The Office of Policy Management (OPM) released a new multi-million dollar shortfall late Tuesday afternoon for Care 4 Kids, a child care program in the state.
The shortfall is making parents already in the program want to know if they can still count on that daycare assistance.
Chandler Davis is raising her 4-year-old daughter as a single mother, “I work full time and these programs do help, and if it goes away I'm probably going to end up struggling a little bit."
Like many other mothers’ Davis is worried her family could be cut from Care 4 Kids because of budget deficiencies.
"Whether they made errors or things changed, I don't know. Clearly the deficit was greater than they anticipated. I guess the question you should be asking is what is being done to avoid this catastrophe?” Gerry Pastor told NBC Connecticut.
On Oct. 20, OPM outlined an $8.7 million Care 4 Kids budget shortfall.
"Due to raises in subsidy rates to reflect collective bargaining increases for day care workers and changes in federal regulations," OPM Secretary Benjamin Barnes wrote.
Late Tuesday afternoon, OPM released a new figure, involving a $5.4 million shortfall number for Care 4 Kids.
Gerry Pastor owns a dozen Educational Playcare schools and founded the Connecticut Childcare association.
In June, the program slashed income eligibility from 50 percent of the state median to 30 percent for new applicants in the working families tier.
In August, no new families were admitted, and now there are more than 2-thousand waiting.
“At Educational Playcare, I didn't have to worry. If my child was safe and Care4Kids took a lot of burden off me as a single mother working full time. I needed that,” Davis added.
Parents like Davis wonder if their status will change during a review called redetermination.
“To see if income wise I'm eligible, to receive that little bit of help and it does help. Daycare is very expensive and who knows what is going to happen at that point,” Davis told the NBC Connecticut Troubleshooters.
Pastor added, “For us it’s about 15 to 20 percent of our tuitions here. We actually have made, my wife and I the decision, should this come about we're going to cut our tuitions to literally cover the teachers in the classroom and nothing else, and give them a chance."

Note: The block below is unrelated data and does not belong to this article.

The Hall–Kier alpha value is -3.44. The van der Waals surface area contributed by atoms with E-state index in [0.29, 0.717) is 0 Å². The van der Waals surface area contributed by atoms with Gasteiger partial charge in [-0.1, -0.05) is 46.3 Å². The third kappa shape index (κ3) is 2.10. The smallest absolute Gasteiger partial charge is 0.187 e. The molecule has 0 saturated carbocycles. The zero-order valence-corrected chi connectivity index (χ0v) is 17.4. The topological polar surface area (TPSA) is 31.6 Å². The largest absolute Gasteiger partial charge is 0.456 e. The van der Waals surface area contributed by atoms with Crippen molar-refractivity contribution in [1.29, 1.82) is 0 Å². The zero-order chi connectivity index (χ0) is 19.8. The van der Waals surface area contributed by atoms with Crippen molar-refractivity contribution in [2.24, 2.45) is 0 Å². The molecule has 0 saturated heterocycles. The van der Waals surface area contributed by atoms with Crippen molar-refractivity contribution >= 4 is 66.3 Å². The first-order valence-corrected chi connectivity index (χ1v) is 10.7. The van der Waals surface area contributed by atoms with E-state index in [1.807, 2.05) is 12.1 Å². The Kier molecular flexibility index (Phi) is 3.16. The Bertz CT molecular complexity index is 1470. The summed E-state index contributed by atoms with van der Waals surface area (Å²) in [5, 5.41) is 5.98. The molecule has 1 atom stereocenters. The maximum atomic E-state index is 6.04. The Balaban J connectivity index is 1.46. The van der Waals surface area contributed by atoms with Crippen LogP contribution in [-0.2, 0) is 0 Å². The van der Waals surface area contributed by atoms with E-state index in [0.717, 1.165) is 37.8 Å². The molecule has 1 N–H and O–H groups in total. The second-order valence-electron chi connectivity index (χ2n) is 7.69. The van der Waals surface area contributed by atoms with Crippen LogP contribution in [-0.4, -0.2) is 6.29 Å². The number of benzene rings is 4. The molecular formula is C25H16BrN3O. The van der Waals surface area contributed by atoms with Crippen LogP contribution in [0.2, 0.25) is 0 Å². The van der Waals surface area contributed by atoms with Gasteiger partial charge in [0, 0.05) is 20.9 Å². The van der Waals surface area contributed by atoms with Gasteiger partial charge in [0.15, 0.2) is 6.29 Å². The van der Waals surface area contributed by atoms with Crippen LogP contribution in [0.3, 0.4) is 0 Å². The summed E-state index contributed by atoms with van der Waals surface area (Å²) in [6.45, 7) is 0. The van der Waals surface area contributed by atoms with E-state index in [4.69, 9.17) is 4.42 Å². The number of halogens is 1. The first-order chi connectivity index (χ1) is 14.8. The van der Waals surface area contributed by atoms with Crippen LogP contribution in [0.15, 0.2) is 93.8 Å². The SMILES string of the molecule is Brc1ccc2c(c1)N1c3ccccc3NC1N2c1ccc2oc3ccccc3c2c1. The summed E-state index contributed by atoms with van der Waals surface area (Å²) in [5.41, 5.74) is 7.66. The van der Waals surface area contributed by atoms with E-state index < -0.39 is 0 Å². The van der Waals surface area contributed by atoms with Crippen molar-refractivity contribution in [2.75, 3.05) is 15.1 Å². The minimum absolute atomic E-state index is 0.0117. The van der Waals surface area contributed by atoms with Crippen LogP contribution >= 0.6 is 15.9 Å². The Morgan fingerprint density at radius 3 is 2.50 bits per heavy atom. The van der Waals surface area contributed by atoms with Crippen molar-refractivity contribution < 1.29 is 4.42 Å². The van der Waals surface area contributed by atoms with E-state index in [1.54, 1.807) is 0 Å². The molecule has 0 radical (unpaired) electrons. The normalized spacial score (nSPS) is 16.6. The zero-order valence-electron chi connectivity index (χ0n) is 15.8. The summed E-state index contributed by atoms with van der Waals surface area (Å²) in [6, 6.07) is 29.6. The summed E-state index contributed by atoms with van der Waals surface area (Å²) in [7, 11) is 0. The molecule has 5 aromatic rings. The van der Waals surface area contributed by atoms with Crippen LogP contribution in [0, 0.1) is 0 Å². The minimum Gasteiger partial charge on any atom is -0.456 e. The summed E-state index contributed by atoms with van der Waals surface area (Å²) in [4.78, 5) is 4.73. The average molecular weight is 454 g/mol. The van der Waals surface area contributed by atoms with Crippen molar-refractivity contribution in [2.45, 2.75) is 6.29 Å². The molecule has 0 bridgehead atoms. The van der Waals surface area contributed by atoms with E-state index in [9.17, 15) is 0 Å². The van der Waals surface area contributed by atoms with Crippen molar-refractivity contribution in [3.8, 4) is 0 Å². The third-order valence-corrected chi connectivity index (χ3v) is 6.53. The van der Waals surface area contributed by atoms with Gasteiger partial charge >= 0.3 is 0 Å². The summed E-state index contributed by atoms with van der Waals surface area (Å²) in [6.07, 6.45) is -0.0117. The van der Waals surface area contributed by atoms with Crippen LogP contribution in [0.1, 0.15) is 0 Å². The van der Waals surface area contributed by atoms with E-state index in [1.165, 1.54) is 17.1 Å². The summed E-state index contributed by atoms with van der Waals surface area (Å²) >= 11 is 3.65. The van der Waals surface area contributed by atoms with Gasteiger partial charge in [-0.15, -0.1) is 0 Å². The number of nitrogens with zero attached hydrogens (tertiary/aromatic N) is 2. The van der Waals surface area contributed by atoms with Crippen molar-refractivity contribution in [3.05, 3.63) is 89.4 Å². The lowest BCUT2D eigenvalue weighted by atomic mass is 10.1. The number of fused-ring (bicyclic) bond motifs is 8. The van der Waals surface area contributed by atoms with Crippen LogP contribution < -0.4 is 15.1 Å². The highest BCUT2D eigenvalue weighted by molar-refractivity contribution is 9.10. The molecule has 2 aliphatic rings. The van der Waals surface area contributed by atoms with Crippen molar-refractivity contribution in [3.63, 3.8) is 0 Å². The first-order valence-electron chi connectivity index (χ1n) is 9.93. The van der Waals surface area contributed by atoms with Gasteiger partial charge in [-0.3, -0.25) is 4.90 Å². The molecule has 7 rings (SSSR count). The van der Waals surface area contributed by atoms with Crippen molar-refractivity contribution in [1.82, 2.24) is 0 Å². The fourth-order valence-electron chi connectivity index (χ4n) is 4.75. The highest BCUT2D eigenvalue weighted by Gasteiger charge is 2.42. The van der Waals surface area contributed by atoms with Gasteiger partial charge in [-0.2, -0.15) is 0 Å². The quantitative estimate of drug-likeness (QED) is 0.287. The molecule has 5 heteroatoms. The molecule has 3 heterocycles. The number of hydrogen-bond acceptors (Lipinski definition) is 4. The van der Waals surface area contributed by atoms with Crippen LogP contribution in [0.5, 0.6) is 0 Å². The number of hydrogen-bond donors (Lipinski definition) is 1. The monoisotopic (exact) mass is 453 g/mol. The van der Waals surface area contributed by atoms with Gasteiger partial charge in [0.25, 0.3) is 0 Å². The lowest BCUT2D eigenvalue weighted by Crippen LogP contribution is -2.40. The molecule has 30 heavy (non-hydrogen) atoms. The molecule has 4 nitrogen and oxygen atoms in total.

Governor Dan Malloy told NBC Connecticut Troubleshooters, "This is a federal program. I'm concerned. Everyone is concerned with those changes. The appropriate folks to raise those with are the federal authorities who did this. We're always looking for ways to make sure children are well cared for."
A spokeswoman for the Office of Early Childhood says no decisions have been made about any new changes to the program, but they are looking at all available options.
The acting commissioner will be testifying this Friday at the legislative office building.
A spokesperson for the Office of Early Childhood re-released this statement to the NBC Connecticut Troubleshooters on Monday:
In order to meet the new policy requirements of the federal law, the Office of Early Childhood has taken difficult, but proactive steps, to live within our means and serve as many families as possible. While we support the goals of much of the new federal policy, we continue to have serious concerns about dramatic increases to the cost of the Care 4 Kids program. To address these concerns, our former commissioner, Dr. Myra Jones-Taylor, testified before Congress and Governor Malloy sent a letter to the congressional appropriations committees urging them to increase funding. We will continue to track enrollment trends and expenditure data as we explore all possible options, but the fact remains, we take very seriously any decision to change eligibility to the program. - Linda Goodman, Acting Commissioner of the Office of Early Childhood
Advocates with the early childhood alliance urge concerned folks to call their state lawmakers.
House Democrats: (860) 240-8500
House Republicans: (860) 240-8700
Senate Democrats: (860) 240-8600
Senate Republicans: (860) 240-8800
Governor’s office: (800) 406-1527